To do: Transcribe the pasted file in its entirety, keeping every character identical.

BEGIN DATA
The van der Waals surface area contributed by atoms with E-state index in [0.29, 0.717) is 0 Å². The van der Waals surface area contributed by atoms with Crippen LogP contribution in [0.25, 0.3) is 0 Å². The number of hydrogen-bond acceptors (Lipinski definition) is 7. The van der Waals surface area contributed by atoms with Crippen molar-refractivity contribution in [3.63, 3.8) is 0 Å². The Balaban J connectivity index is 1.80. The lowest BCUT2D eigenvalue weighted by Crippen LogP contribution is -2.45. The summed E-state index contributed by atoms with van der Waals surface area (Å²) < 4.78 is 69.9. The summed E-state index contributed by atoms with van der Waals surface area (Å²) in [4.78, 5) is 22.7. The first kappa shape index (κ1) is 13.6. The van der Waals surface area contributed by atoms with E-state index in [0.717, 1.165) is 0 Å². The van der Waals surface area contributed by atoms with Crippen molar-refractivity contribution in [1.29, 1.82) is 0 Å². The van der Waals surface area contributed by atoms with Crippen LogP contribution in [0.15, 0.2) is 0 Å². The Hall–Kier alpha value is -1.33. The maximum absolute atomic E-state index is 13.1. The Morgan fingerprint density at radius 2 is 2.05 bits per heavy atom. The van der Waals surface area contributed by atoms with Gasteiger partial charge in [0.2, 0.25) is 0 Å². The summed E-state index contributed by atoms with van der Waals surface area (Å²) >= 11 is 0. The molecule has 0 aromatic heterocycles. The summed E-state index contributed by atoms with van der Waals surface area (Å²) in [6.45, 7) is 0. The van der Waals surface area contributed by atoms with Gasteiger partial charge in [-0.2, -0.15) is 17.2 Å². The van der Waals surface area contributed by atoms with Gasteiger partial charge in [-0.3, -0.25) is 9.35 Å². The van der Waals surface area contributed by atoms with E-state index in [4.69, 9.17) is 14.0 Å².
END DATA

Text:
The van der Waals surface area contributed by atoms with E-state index in [0.29, 0.717) is 0 Å². The van der Waals surface area contributed by atoms with Crippen LogP contribution in [0.25, 0.3) is 0 Å². The number of hydrogen-bond acceptors (Lipinski definition) is 7. The van der Waals surface area contributed by atoms with Crippen molar-refractivity contribution in [3.63, 3.8) is 0 Å². The Balaban J connectivity index is 1.80. The lowest BCUT2D eigenvalue weighted by Crippen LogP contribution is -2.45. The summed E-state index contributed by atoms with van der Waals surface area (Å²) < 4.78 is 69.9. The summed E-state index contributed by atoms with van der Waals surface area (Å²) in [4.78, 5) is 22.7. The first kappa shape index (κ1) is 13.6. The van der Waals surface area contributed by atoms with E-state index in [0.717, 1.165) is 0 Å². The van der Waals surface area contributed by atoms with Crippen molar-refractivity contribution in [1.29, 1.82) is 0 Å². The van der Waals surface area contributed by atoms with Crippen LogP contribution in [0.15, 0.2) is 0 Å². The Hall–Kier alpha value is -1.33. The maximum absolute atomic E-state index is 13.1. The Morgan fingerprint density at radius 2 is 2.05 bits per heavy atom. The van der Waals surface area contributed by atoms with Gasteiger partial charge in [0.2, 0.25) is 0 Å². The summed E-state index contributed by atoms with van der Waals surface area (Å²) >= 11 is 0. The molecule has 0 aromatic heterocycles. The summed E-state index contributed by atoms with van der Waals surface area (Å²) in [6.45, 7) is 0. The van der Waals surface area contributed by atoms with Gasteiger partial charge in [-0.2, -0.15) is 17.2 Å². The van der Waals surface area contributed by atoms with Gasteiger partial charge in [-0.3, -0.25) is 9.35 Å². The van der Waals surface area contributed by atoms with E-state index in [4.69, 9.17) is 14.0 Å².